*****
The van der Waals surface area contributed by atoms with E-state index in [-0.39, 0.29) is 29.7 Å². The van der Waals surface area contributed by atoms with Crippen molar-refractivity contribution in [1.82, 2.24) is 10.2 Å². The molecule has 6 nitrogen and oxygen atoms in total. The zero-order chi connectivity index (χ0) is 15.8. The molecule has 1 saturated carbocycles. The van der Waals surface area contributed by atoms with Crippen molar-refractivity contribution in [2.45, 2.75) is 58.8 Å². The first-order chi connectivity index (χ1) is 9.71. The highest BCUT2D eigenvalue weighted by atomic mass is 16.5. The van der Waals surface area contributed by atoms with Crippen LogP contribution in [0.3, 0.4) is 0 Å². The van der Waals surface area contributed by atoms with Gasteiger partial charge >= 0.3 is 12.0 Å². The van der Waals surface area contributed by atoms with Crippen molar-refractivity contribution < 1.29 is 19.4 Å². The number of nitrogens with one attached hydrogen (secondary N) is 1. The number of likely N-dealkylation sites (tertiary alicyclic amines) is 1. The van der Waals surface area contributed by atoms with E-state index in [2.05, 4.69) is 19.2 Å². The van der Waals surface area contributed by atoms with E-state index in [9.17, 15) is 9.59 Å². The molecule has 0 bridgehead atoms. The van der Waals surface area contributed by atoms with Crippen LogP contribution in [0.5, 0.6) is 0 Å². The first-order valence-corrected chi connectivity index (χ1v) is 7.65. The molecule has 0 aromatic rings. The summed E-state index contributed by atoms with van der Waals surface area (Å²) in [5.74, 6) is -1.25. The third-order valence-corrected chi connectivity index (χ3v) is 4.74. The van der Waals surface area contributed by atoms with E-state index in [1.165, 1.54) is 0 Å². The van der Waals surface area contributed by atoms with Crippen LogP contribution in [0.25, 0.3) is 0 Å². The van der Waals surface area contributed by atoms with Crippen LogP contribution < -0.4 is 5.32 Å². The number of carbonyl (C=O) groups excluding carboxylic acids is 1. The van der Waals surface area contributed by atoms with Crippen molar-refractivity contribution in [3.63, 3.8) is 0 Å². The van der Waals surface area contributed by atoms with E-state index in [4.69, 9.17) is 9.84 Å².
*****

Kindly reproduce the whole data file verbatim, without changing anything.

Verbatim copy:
The van der Waals surface area contributed by atoms with E-state index in [-0.39, 0.29) is 29.7 Å². The van der Waals surface area contributed by atoms with Crippen molar-refractivity contribution in [1.82, 2.24) is 10.2 Å². The molecule has 6 nitrogen and oxygen atoms in total. The zero-order chi connectivity index (χ0) is 15.8. The molecule has 1 saturated carbocycles. The van der Waals surface area contributed by atoms with Crippen molar-refractivity contribution in [2.45, 2.75) is 58.8 Å². The first-order chi connectivity index (χ1) is 9.71. The highest BCUT2D eigenvalue weighted by atomic mass is 16.5. The van der Waals surface area contributed by atoms with Crippen LogP contribution in [0.3, 0.4) is 0 Å². The van der Waals surface area contributed by atoms with Gasteiger partial charge >= 0.3 is 12.0 Å². The van der Waals surface area contributed by atoms with Crippen molar-refractivity contribution < 1.29 is 19.4 Å². The number of nitrogens with one attached hydrogen (secondary N) is 1. The number of likely N-dealkylation sites (tertiary alicyclic amines) is 1. The van der Waals surface area contributed by atoms with E-state index in [2.05, 4.69) is 19.2 Å². The van der Waals surface area contributed by atoms with E-state index in [9.17, 15) is 9.59 Å². The molecule has 0 bridgehead atoms. The van der Waals surface area contributed by atoms with Crippen LogP contribution in [0.5, 0.6) is 0 Å². The first-order valence-corrected chi connectivity index (χ1v) is 7.65. The molecule has 0 aromatic rings. The summed E-state index contributed by atoms with van der Waals surface area (Å²) in [5.74, 6) is -1.25. The third-order valence-corrected chi connectivity index (χ3v) is 4.74. The van der Waals surface area contributed by atoms with E-state index in [1.165, 1.54) is 0 Å². The van der Waals surface area contributed by atoms with Crippen LogP contribution in [0.25, 0.3) is 0 Å². The van der Waals surface area contributed by atoms with Crippen LogP contribution < -0.4 is 5.32 Å². The number of carbonyl (C=O) groups excluding carboxylic acids is 1. The van der Waals surface area contributed by atoms with Crippen molar-refractivity contribution in [3.63, 3.8) is 0 Å². The van der Waals surface area contributed by atoms with E-state index in [4.69, 9.17) is 9.84 Å².